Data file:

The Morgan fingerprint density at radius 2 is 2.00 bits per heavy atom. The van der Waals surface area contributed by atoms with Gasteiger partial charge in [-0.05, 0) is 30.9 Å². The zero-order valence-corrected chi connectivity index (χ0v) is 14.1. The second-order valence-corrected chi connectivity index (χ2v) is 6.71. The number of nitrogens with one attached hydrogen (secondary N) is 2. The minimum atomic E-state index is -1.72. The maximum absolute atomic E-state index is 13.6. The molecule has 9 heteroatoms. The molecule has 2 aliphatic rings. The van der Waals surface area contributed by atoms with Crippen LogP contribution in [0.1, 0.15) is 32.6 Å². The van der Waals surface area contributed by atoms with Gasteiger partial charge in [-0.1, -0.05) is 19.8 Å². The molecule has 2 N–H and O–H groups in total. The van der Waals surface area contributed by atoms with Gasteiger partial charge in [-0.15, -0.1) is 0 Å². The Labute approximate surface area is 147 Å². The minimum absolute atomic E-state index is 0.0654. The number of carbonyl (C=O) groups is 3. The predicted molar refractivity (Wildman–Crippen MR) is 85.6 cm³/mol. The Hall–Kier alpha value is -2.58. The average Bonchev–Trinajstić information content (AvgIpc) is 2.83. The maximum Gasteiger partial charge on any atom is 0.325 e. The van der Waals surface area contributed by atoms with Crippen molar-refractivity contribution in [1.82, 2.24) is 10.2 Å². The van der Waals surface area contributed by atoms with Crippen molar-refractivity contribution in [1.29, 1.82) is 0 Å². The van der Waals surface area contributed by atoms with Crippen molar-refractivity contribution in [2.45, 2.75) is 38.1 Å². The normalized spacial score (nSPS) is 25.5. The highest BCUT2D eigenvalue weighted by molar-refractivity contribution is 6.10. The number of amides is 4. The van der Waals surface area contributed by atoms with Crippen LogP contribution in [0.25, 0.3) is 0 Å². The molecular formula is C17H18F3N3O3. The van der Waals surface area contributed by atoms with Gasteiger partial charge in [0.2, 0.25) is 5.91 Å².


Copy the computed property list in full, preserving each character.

The Morgan fingerprint density at radius 2 is 2.00 bits per heavy atom. The van der Waals surface area contributed by atoms with Gasteiger partial charge in [-0.05, 0) is 30.9 Å². The zero-order valence-corrected chi connectivity index (χ0v) is 14.1. The second-order valence-corrected chi connectivity index (χ2v) is 6.71. The number of nitrogens with one attached hydrogen (secondary N) is 2. The minimum atomic E-state index is -1.72. The maximum absolute atomic E-state index is 13.6. The molecule has 9 heteroatoms. The molecule has 2 aliphatic rings. The van der Waals surface area contributed by atoms with Crippen LogP contribution in [0.1, 0.15) is 32.6 Å². The van der Waals surface area contributed by atoms with Gasteiger partial charge in [-0.1, -0.05) is 19.8 Å². The molecule has 2 N–H and O–H groups in total. The van der Waals surface area contributed by atoms with Gasteiger partial charge in [-0.15, -0.1) is 0 Å². The Labute approximate surface area is 147 Å². The minimum absolute atomic E-state index is 0.0654. The number of carbonyl (C=O) groups is 3. The predicted molar refractivity (Wildman–Crippen MR) is 85.6 cm³/mol. The Hall–Kier alpha value is -2.58. The average Bonchev–Trinajstić information content (AvgIpc) is 2.83. The maximum Gasteiger partial charge on any atom is 0.325 e. The van der Waals surface area contributed by atoms with Crippen molar-refractivity contribution in [1.82, 2.24) is 10.2 Å². The van der Waals surface area contributed by atoms with Crippen molar-refractivity contribution in [1.29, 1.82) is 0 Å². The van der Waals surface area contributed by atoms with Crippen molar-refractivity contribution in [2.45, 2.75) is 38.1 Å². The normalized spacial score (nSPS) is 25.5. The highest BCUT2D eigenvalue weighted by molar-refractivity contribution is 6.10. The number of amides is 4. The van der Waals surface area contributed by atoms with Crippen LogP contribution in [0.25, 0.3) is 0 Å². The molecular formula is C17H18F3N3O3. The van der Waals surface area contributed by atoms with Gasteiger partial charge in [0.2, 0.25) is 5.91 Å².